Bob and Ellen Thompson, President Mantella stand with student scholarship recipients. Most wearing blue shirts that read GVSU.

Philanthropic Michigan couple gives additional $52 million to help college students

A Michigan couple is contributing millions in support of their commitment to change lives through education.

Bob and Ellen Thompson believe in education’s ability to make a significant difference in someone's life. Their latest gift of $52 million is to support Thompson Working Families Scholarships (TWFS) at institutions like Grand Valley that partner with the Thompson Foundation. The Thompsons already have contributed $33 million to TWFS and the additional $52 million means more than 5,200 students will receive support.

The Thompsons have partnered with Grand Valley State, Saginaw Valley State and Michigan Technological universities and the Thompsons' alma mater, Bowling Green State University, in Ohio, according to John Cleary, CEO of the Thompson Foundation. Each partner university provides matching funds.

Since 2011, more than 1,050 GVSU students have received funding from the TWFS. In 2020, the Thompsons added an additional $19 million to this program. This is the largest private scholarship program at Grand Valley.

Domonique Palmer laughs with Bob and Ellen Thompson at a 2019 reception.
Domonique Palmer laughs with Bob and Ellen Thompson at a 2019 reception.
Image credit - Kendra Stanley-Mills

It was Ellen’s idea to help what she termed as “working families" when the TFWS program started in 2011. When working with university representatives, Ellen recognized a gap in financial support for students. 

President Philomena V. Mantella said: “At Grand Valley, we have many students who are the first in their families to attend college, and we know education is a game changer, well, so is the incredible generosity of Bob and Ellen Thompson. Because of their focus on hard working families and students, more young people are receiving the support they need to prepare for their future.” 

The students who receive Thompson Working Families Scholarships must maintain a specified grade point average and commit to community service hours. Universities agree to provide resources to maintain high cohort graduation rates.

Mallory Bosma stands in the Mary Idema Pew Library.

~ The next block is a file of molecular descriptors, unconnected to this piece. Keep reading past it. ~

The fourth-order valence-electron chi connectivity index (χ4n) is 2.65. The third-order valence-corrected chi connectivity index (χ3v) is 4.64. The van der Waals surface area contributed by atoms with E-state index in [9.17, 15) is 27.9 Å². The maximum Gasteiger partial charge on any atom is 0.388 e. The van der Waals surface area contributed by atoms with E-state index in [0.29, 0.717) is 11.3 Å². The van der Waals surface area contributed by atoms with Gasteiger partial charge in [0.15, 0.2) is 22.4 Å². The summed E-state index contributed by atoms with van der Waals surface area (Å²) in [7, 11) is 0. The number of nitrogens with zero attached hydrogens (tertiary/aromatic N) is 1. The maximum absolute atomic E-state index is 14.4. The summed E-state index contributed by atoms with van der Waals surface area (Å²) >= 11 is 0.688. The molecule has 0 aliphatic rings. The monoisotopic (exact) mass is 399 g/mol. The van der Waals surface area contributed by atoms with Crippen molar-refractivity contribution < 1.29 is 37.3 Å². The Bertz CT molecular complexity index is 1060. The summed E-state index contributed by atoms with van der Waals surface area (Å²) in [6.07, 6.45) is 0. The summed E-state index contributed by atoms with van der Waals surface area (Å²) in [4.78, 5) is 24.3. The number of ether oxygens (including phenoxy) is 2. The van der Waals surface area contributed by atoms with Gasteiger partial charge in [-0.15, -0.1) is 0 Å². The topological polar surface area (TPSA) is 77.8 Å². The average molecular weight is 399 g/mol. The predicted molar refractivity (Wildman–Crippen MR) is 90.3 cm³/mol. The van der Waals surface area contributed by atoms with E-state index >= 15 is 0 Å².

Mallory Bosma, who earned a Thompson Working Family Scholarship, stands in the Mary Idema Pew Library.
Image credit - Valerie Hendrickson

Mallory Bosma, a Zeeland native, is majoring in social work. Bosma said receiving this scholarship allows her to make progress toward a debt-free degree. 

"Receiving this scholarship helps allow me to continue my degree without having to take any breaks due to not being able to pay tuition," Bosma said. "I want to pursue my master's degree immediately and having the opportunity to prevent debt makes that goal attainable. 

"With the help of this scholarship I am able to focus and spend substantial time on my school work. I feel very lucky to be included in the Thompson scholarship program."

Lynn “Chick” Blue, special advisor to the president, was instrumental in establishing a relationship with the Thompsons in the early 2000s. Blue echoed what she has heard from many scholarship recipients. 

“Bob and Ellen Thompson are truly making a difference for our students," Blue said. "They are taking away a roadblock and lifting a burden by allowing students to concentrate on their studies and college activities without so many financial worries.”

Bob Thompson has a message for scholarship recipients: "You can do things to help others, one-on-one, and make it happen. You're almost obligated by me to do that. Do what you can and someday I hope you'll look back and say, 'This changed my life.'" 


Sign up and receive the latest Grand Valley headlines delivered to your email inbox each morning.